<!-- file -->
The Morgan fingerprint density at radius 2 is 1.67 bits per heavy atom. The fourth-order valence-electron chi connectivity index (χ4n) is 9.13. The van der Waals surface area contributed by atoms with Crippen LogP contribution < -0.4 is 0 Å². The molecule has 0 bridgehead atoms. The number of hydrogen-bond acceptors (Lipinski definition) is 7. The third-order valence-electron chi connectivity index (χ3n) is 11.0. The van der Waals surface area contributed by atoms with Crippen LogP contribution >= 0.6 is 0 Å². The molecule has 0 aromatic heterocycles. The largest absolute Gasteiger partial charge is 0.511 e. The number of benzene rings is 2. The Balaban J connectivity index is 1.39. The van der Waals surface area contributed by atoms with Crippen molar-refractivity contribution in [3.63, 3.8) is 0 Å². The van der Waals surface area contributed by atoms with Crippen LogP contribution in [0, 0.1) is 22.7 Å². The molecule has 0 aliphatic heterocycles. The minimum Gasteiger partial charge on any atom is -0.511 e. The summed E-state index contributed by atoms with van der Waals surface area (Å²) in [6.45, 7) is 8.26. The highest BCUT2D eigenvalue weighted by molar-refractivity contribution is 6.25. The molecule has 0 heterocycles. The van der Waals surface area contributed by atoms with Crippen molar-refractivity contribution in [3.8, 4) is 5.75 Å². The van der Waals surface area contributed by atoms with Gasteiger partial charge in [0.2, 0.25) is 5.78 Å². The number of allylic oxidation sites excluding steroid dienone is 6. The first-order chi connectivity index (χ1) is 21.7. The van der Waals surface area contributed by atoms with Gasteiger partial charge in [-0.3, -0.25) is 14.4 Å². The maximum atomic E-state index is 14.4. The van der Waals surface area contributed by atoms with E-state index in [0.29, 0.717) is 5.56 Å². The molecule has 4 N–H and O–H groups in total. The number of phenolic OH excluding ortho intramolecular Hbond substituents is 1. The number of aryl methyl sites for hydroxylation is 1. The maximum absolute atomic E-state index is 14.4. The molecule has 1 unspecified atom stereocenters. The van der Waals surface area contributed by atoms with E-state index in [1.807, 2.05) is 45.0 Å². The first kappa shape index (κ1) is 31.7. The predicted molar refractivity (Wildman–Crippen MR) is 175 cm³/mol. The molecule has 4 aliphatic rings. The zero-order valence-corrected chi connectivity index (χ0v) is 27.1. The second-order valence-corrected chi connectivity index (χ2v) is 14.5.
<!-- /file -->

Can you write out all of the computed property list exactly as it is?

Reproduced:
The Morgan fingerprint density at radius 2 is 1.67 bits per heavy atom. The fourth-order valence-electron chi connectivity index (χ4n) is 9.13. The van der Waals surface area contributed by atoms with Crippen LogP contribution < -0.4 is 0 Å². The molecule has 0 bridgehead atoms. The number of hydrogen-bond acceptors (Lipinski definition) is 7. The third-order valence-electron chi connectivity index (χ3n) is 11.0. The van der Waals surface area contributed by atoms with Crippen LogP contribution >= 0.6 is 0 Å². The molecule has 0 aromatic heterocycles. The largest absolute Gasteiger partial charge is 0.511 e. The number of benzene rings is 2. The Balaban J connectivity index is 1.39. The van der Waals surface area contributed by atoms with Crippen molar-refractivity contribution in [3.63, 3.8) is 0 Å². The van der Waals surface area contributed by atoms with Crippen LogP contribution in [0, 0.1) is 22.7 Å². The molecule has 0 aliphatic heterocycles. The minimum Gasteiger partial charge on any atom is -0.511 e. The summed E-state index contributed by atoms with van der Waals surface area (Å²) in [6.45, 7) is 8.26. The highest BCUT2D eigenvalue weighted by molar-refractivity contribution is 6.25. The molecule has 0 heterocycles. The van der Waals surface area contributed by atoms with Crippen molar-refractivity contribution in [3.8, 4) is 5.75 Å². The van der Waals surface area contributed by atoms with Gasteiger partial charge in [0.2, 0.25) is 5.78 Å². The number of allylic oxidation sites excluding steroid dienone is 6. The first-order chi connectivity index (χ1) is 21.7. The van der Waals surface area contributed by atoms with Gasteiger partial charge in [-0.3, -0.25) is 14.4 Å². The maximum atomic E-state index is 14.4. The van der Waals surface area contributed by atoms with E-state index in [0.29, 0.717) is 5.56 Å². The molecule has 4 N–H and O–H groups in total. The number of phenolic OH excluding ortho intramolecular Hbond substituents is 1. The number of aryl methyl sites for hydroxylation is 1. The maximum absolute atomic E-state index is 14.4. The molecule has 1 unspecified atom stereocenters. The van der Waals surface area contributed by atoms with E-state index in [1.807, 2.05) is 45.0 Å². The first kappa shape index (κ1) is 31.7. The predicted molar refractivity (Wildman–Crippen MR) is 175 cm³/mol. The molecule has 4 aliphatic rings. The zero-order valence-corrected chi connectivity index (χ0v) is 27.1. The second-order valence-corrected chi connectivity index (χ2v) is 14.5.